FDA: Methemoglobinemia risk associated with benzocaine

From MedPage Today:

The FDA warned healthcare professionals and customers of a methemoglobinemia risk associated with the numbing agent benzocaine.

The new warning reinforces an earlier caution issued by the agency in 2006, after the Veterans Health Administration decided to stop using benzocaine sprays to numb the mouth and throat for minor surgical procedures.

Since then, the FDA has received 72 new reports of methemoglobinemia incidents — including three deaths — related to the use of the numbing agent. That brought the total number of adverse event reports to 319 and the death total to seven, an FDA statement said.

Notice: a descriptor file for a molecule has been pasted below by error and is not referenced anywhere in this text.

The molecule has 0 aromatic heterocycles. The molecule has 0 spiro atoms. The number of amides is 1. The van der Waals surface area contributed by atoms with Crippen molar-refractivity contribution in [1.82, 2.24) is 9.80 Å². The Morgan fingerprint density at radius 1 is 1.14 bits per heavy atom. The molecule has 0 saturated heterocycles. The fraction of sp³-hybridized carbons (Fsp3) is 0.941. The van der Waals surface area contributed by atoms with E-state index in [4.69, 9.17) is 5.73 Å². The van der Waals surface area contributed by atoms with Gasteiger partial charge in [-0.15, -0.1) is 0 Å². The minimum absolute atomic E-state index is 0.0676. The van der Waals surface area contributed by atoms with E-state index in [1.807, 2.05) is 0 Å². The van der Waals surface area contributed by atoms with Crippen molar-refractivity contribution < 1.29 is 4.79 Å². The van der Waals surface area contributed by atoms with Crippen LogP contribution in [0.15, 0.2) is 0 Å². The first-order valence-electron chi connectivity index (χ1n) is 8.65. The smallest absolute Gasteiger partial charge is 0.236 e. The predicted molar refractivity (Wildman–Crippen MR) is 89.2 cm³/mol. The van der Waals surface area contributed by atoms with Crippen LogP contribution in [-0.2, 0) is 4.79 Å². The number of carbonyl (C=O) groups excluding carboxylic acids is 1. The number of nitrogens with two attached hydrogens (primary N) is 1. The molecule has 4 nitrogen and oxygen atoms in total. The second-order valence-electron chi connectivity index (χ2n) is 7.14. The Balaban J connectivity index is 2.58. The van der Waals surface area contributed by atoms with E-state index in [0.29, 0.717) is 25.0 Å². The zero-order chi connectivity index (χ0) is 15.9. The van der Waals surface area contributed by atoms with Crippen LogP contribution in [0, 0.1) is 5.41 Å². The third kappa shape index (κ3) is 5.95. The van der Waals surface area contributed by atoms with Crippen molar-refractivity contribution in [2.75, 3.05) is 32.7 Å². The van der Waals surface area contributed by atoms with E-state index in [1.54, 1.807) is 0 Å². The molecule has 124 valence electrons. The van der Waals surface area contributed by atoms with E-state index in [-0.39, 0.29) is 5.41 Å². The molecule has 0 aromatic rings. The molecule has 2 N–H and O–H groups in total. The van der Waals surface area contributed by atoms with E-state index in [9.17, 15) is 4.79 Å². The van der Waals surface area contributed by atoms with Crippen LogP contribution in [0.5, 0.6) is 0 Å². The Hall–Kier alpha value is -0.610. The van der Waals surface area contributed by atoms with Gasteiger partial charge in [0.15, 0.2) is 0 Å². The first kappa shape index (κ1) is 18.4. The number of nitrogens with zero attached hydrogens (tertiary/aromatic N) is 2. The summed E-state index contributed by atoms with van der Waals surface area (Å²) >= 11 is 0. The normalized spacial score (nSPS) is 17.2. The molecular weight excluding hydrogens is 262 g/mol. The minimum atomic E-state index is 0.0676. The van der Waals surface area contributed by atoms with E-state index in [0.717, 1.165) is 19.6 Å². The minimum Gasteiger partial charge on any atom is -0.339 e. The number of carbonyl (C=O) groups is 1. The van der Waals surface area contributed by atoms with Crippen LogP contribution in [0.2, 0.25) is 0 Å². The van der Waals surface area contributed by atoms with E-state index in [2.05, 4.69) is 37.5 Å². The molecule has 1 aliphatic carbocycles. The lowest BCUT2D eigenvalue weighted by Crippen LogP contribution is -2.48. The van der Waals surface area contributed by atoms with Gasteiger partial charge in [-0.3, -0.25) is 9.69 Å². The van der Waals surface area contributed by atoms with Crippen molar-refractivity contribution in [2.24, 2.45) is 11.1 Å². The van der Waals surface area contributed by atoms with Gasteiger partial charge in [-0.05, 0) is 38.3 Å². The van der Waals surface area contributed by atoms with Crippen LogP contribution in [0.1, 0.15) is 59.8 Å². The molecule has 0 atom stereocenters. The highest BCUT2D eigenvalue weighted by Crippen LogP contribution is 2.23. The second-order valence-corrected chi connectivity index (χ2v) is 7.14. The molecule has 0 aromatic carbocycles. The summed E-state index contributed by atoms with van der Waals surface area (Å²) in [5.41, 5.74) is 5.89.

Why the Grey’s Anatomy Myth Clouds the Real Value of Emergency Care

From Time:

A few weeks ago, the American College of Emergency Physicians (ACEP) launched a campaign to derail proposed policies to reduce the use of emergency departments (EDs). ACEP’s problem with the campaign is the logic that underpins it: policymakers think that ED use, in aggregate, is a costly problem and a major driver of unnecessary health care costs in the U.S. ACEP claims that rather than delivering unnecessary care, EDs treat many patients who have no alternative when they need comprehensive medical care in a timely manner; that is, EDs deliver altogether necessary care.